In Unbreakable, the villain is a man who dealt with countless hardships in his life. He may be odd, but he is likeable and pitiful and, not only that, he helps our hero unlock his hidden potential. As embodied by Samuel L. Jackson, his strangeness plays as quirky charm. As his vision for David Dunn appears to come crashing down, his sadness is palpable.

The entire focus of his life is dissipating before his eyes. Instead of the audience delighting in his downfall, though, they are feeling the same pain they would if the obvious hero of the film were feeling those same things. Since the movie follows these two men in their parallel journeys, the viewer must care about them both. No other superhero movie has such a relatable villain.


6. The other villain is a real-life criminal

Unlike other superhero movies, where the origin section of the story is just a warm-up for climactic battles of mindless destruction, Unbreakable eschews a bombastic showdown for something more real.

As David Dunn searches for a proper use of his newly discovered “powers,” he (and through his eyes, the audience) is introduced to various terrible crimes committed by the ordinary people walking around him. Having an ability to see what bad things people have done turns out to be much more creepy and atmospheric than any flying man in a costume fighting giant robots or bloodthirsty aliens.

And though David does confront one such devious criminal, it is in a real-life way, which frightens the audience even more. This “bad guy” invaded the home of a family and did terrible things to the parents while holding the children captive. That’s straight out of the nightly news, which is why it sticks in its audience’s minds: it is not something that they can easily dismiss.


7. Its personal subplots are integral to the story, not grafted-on attempts to add manufactured depth

Though other comic book movies have attempted to add aspects of the heroes’ personal lives and allow them to fight within their groups, no movie has utilized those personal aspects more productively than Unbreakable. The second scene of the movie has David removing his wedding ring to flirt with a fellow train passenger. David’s marriage has been in trouble for a very long time and it has affected his relationship with his son.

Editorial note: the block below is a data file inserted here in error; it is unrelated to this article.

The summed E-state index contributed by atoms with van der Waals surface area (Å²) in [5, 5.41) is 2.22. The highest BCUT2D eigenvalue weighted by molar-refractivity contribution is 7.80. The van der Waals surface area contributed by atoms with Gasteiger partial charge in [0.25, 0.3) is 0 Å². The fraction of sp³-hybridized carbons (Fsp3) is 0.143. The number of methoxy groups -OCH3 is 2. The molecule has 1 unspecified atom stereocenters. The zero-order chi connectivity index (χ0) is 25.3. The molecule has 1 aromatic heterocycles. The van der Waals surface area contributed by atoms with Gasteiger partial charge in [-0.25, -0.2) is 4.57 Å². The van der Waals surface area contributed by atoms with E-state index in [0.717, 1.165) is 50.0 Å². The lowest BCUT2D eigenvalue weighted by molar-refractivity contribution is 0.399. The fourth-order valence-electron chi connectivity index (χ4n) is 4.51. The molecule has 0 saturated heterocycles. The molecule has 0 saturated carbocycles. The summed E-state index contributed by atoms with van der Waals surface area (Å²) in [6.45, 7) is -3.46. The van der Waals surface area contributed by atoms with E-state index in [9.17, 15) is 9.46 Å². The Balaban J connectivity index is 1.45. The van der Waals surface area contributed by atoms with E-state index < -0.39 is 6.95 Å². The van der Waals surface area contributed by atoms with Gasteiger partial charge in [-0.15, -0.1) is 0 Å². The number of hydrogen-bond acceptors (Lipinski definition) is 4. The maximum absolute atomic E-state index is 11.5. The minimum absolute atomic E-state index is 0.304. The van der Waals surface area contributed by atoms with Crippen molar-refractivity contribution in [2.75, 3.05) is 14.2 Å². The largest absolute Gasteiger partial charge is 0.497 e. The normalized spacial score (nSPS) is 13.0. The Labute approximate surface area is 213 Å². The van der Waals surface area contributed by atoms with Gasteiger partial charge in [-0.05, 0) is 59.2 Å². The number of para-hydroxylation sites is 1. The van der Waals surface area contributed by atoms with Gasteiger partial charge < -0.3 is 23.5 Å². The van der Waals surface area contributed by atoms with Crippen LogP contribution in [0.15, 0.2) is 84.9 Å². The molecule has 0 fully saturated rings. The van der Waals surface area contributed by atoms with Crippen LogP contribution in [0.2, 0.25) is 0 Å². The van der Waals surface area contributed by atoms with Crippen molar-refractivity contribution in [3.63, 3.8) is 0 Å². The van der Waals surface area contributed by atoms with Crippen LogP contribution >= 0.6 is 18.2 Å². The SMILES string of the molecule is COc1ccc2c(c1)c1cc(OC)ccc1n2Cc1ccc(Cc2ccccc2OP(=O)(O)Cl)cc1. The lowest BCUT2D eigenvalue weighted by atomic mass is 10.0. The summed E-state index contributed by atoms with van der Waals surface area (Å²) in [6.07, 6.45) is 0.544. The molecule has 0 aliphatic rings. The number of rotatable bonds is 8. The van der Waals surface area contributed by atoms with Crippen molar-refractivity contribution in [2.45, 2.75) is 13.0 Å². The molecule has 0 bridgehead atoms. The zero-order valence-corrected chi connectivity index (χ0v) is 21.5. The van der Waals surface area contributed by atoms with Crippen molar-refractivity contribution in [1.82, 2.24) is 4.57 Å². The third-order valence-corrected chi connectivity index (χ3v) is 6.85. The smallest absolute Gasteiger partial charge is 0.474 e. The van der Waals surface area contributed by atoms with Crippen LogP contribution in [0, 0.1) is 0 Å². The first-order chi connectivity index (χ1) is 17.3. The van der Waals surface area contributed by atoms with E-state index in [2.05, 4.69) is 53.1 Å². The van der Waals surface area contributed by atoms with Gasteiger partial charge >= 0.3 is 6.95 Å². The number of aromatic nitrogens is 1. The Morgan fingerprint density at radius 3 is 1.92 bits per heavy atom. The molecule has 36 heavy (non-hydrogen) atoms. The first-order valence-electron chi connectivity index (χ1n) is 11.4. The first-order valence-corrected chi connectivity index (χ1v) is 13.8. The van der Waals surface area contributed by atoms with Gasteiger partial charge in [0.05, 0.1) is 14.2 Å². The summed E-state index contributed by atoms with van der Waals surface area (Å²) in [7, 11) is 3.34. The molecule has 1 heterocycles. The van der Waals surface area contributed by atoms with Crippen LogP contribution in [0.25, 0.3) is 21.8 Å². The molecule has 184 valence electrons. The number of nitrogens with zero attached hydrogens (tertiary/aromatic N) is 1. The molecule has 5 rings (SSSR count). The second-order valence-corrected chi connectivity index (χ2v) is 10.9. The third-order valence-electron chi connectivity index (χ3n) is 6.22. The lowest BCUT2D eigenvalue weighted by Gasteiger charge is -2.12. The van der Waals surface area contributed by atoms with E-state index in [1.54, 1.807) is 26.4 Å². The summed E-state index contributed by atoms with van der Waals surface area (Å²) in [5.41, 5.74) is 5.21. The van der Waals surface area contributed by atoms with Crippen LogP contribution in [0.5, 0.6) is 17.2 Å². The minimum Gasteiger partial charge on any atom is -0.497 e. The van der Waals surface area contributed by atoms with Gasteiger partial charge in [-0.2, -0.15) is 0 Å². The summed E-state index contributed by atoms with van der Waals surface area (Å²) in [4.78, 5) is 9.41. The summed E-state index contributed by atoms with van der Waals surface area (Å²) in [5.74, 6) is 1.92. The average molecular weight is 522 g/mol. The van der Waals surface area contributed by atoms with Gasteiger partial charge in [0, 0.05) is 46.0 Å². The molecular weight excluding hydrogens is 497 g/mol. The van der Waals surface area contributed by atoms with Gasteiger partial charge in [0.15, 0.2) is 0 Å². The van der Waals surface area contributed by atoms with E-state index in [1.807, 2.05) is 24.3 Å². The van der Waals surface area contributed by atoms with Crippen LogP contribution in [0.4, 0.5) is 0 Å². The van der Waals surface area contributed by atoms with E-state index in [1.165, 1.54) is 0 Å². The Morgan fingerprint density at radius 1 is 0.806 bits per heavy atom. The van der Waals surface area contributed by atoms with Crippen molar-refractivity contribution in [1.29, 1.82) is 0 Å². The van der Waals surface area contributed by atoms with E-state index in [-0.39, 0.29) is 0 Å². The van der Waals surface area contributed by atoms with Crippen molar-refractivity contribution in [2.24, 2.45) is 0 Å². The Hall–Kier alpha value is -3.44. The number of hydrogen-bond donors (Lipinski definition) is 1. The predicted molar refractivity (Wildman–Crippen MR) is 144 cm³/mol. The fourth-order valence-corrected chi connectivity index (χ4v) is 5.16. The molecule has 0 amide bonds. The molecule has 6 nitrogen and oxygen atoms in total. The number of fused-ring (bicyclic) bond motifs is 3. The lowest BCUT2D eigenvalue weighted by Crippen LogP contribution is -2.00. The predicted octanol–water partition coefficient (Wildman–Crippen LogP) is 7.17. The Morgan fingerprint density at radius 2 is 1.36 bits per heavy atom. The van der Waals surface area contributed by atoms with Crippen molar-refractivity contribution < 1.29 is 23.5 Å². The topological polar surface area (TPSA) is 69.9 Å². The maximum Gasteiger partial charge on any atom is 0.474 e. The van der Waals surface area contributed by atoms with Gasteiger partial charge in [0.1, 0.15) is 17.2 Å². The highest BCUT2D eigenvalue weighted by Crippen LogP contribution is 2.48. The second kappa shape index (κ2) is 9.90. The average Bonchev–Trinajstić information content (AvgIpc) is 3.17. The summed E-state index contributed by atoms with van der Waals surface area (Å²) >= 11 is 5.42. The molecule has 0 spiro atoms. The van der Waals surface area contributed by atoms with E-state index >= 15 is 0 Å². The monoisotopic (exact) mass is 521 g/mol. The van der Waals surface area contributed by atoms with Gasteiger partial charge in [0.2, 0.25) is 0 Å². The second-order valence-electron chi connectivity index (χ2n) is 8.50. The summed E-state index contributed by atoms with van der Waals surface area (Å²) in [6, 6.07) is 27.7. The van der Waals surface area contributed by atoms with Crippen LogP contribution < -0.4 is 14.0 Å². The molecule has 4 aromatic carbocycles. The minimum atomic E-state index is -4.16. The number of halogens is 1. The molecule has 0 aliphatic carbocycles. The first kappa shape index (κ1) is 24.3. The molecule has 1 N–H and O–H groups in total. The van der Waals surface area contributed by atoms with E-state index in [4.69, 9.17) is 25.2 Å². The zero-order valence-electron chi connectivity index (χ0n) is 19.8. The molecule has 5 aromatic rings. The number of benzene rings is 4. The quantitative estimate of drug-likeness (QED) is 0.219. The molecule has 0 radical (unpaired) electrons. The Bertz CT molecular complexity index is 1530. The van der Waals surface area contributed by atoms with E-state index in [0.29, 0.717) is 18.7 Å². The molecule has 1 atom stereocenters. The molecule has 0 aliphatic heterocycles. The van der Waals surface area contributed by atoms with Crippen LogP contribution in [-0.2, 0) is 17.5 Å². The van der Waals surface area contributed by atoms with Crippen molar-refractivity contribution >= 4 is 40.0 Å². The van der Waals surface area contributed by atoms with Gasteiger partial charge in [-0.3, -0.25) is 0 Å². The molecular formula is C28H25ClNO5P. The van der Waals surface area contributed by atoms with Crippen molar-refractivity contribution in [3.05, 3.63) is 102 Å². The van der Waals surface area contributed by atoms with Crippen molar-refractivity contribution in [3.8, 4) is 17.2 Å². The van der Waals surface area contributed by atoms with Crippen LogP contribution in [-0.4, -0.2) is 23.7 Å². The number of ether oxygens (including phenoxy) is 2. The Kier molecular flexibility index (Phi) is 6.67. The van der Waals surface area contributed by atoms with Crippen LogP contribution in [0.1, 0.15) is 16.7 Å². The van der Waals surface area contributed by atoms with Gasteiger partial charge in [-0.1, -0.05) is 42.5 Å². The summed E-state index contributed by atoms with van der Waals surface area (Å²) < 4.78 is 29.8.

Those marriage issues and David’s connection with his son are, in some ways, just as important as the overarching plot about David realizing his destiny. His marriage and his skill as a father are directly affected by his life having no true purpose. This is much more effective than the tacked-on marriage plot of Hawkeye in The Avengers: Age of Ultron. Though admirable in what it was attempting to do, it felt like an afterthought specifically designed to add depth for a character that is woefully underused.

Here, David’s personal life is inextricably tied to his life as a potential “superhero.” Shyamalan, as a writer, has given David’s relationships room to breathe. Since the movie does not feel like it is barreling toward a conclusion, it is able to let David’s moments with his wife–outside their room, on a “date” for the first time in years–feel like integral parts of the story.

Therefore, David Dunn is a much more believable hero than viewers are used to in this style of movie. But that is what makes Unbreakable so underrated: there had never been, and there really hasn’t been since, another comic book movie that felt so different and yet fully realized.

Author Bio: Chad Durham is co-editor and contributing writer for RogueAuteurs.com. He also participates bi-monthly in the Rogue Auteurs podcast. His day job is high school English teacher. He has been in love with movies since seeing The Sting when he was 12. The thrill and emotion of seeing a great movie for the first time will always be one of his favorite feelings.